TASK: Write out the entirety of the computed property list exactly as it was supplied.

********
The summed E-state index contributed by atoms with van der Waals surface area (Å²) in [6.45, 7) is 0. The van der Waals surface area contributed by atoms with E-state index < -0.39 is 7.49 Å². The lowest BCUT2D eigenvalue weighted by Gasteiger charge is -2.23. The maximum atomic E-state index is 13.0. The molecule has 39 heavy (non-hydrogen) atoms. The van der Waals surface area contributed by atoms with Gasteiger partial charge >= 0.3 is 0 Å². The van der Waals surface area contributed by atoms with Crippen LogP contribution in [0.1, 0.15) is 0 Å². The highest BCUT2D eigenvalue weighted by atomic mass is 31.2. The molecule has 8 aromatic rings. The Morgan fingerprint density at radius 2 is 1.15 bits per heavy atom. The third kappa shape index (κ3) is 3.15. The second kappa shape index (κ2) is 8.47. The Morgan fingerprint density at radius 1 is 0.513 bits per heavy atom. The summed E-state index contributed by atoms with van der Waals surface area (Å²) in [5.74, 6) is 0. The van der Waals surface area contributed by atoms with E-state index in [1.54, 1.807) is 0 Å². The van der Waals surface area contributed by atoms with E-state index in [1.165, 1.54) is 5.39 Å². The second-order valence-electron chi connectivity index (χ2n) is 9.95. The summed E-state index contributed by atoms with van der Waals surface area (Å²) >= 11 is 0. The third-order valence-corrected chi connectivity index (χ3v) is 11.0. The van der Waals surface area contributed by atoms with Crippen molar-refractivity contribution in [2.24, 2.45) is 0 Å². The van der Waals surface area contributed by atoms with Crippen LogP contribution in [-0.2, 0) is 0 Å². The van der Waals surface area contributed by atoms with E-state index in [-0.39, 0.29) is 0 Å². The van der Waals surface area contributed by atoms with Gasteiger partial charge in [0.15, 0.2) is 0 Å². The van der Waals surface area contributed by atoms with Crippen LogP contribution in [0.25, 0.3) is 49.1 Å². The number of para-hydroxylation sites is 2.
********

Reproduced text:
The summed E-state index contributed by atoms with van der Waals surface area (Å²) in [6.45, 7) is 0. The van der Waals surface area contributed by atoms with E-state index < -0.39 is 7.49 Å². The lowest BCUT2D eigenvalue weighted by Gasteiger charge is -2.23. The maximum atomic E-state index is 13.0. The molecule has 39 heavy (non-hydrogen) atoms. The van der Waals surface area contributed by atoms with Gasteiger partial charge >= 0.3 is 0 Å². The van der Waals surface area contributed by atoms with Crippen LogP contribution in [0.1, 0.15) is 0 Å². The highest BCUT2D eigenvalue weighted by atomic mass is 31.2. The molecule has 8 aromatic rings. The Morgan fingerprint density at radius 2 is 1.15 bits per heavy atom. The third kappa shape index (κ3) is 3.15. The second kappa shape index (κ2) is 8.47. The Morgan fingerprint density at radius 1 is 0.513 bits per heavy atom. The summed E-state index contributed by atoms with van der Waals surface area (Å²) in [5.74, 6) is 0. The van der Waals surface area contributed by atoms with E-state index in [1.54, 1.807) is 0 Å². The van der Waals surface area contributed by atoms with E-state index in [1.165, 1.54) is 5.39 Å². The second-order valence-electron chi connectivity index (χ2n) is 9.95. The summed E-state index contributed by atoms with van der Waals surface area (Å²) >= 11 is 0. The third-order valence-corrected chi connectivity index (χ3v) is 11.0. The van der Waals surface area contributed by atoms with Crippen molar-refractivity contribution in [2.24, 2.45) is 0 Å². The van der Waals surface area contributed by atoms with Crippen LogP contribution in [-0.2, 0) is 0 Å². The van der Waals surface area contributed by atoms with E-state index in [-0.39, 0.29) is 0 Å². The van der Waals surface area contributed by atoms with Gasteiger partial charge in [0.15, 0.2) is 0 Å². The van der Waals surface area contributed by atoms with Crippen LogP contribution in [0.25, 0.3) is 49.1 Å². The number of para-hydroxylation sites is 2.